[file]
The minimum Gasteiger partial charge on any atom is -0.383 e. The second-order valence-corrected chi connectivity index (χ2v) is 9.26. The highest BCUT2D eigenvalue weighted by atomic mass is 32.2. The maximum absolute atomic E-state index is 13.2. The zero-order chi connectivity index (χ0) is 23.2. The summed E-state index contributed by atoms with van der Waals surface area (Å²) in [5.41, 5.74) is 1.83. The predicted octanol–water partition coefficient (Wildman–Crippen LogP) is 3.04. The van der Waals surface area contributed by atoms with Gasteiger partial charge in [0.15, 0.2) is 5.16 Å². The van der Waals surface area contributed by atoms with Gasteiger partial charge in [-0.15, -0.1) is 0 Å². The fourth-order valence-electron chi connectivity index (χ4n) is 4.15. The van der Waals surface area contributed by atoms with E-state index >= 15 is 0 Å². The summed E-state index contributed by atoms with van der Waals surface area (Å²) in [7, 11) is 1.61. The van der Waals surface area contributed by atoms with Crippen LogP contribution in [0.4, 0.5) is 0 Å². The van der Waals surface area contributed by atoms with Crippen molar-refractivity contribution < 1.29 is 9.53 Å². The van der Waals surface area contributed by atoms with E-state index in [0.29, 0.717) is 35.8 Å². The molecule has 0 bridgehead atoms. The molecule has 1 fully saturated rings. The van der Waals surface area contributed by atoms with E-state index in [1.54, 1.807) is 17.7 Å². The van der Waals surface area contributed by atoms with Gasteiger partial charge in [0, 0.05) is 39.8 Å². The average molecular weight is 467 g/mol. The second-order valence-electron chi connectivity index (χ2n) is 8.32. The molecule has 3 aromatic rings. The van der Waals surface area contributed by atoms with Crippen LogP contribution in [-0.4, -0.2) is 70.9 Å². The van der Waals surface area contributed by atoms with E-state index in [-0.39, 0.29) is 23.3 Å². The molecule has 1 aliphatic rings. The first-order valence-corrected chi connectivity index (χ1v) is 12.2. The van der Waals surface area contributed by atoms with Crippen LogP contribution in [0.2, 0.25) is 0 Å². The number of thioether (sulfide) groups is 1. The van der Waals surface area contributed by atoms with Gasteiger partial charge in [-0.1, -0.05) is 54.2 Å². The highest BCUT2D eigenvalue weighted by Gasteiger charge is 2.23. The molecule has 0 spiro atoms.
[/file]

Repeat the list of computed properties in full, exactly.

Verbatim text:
The minimum Gasteiger partial charge on any atom is -0.383 e. The second-order valence-corrected chi connectivity index (χ2v) is 9.26. The highest BCUT2D eigenvalue weighted by atomic mass is 32.2. The maximum absolute atomic E-state index is 13.2. The zero-order chi connectivity index (χ0) is 23.2. The summed E-state index contributed by atoms with van der Waals surface area (Å²) in [5.41, 5.74) is 1.83. The predicted octanol–water partition coefficient (Wildman–Crippen LogP) is 3.04. The van der Waals surface area contributed by atoms with Gasteiger partial charge in [0.15, 0.2) is 5.16 Å². The van der Waals surface area contributed by atoms with Gasteiger partial charge in [-0.15, -0.1) is 0 Å². The fourth-order valence-electron chi connectivity index (χ4n) is 4.15. The van der Waals surface area contributed by atoms with E-state index >= 15 is 0 Å². The summed E-state index contributed by atoms with van der Waals surface area (Å²) in [7, 11) is 1.61. The van der Waals surface area contributed by atoms with Crippen LogP contribution in [0.4, 0.5) is 0 Å². The van der Waals surface area contributed by atoms with Crippen molar-refractivity contribution < 1.29 is 9.53 Å². The van der Waals surface area contributed by atoms with E-state index in [0.29, 0.717) is 35.8 Å². The molecule has 0 bridgehead atoms. The molecule has 1 fully saturated rings. The van der Waals surface area contributed by atoms with E-state index in [1.54, 1.807) is 17.7 Å². The van der Waals surface area contributed by atoms with Gasteiger partial charge in [0, 0.05) is 39.8 Å². The average molecular weight is 467 g/mol. The second-order valence-electron chi connectivity index (χ2n) is 8.32. The molecule has 3 aromatic rings. The van der Waals surface area contributed by atoms with Crippen LogP contribution in [-0.4, -0.2) is 70.9 Å². The van der Waals surface area contributed by atoms with E-state index in [-0.39, 0.29) is 23.3 Å². The molecule has 1 aliphatic rings. The first-order valence-corrected chi connectivity index (χ1v) is 12.2. The van der Waals surface area contributed by atoms with Crippen LogP contribution in [0.2, 0.25) is 0 Å². The number of thioether (sulfide) groups is 1. The van der Waals surface area contributed by atoms with Gasteiger partial charge in [-0.1, -0.05) is 54.2 Å². The highest BCUT2D eigenvalue weighted by Gasteiger charge is 2.23. The molecule has 0 spiro atoms.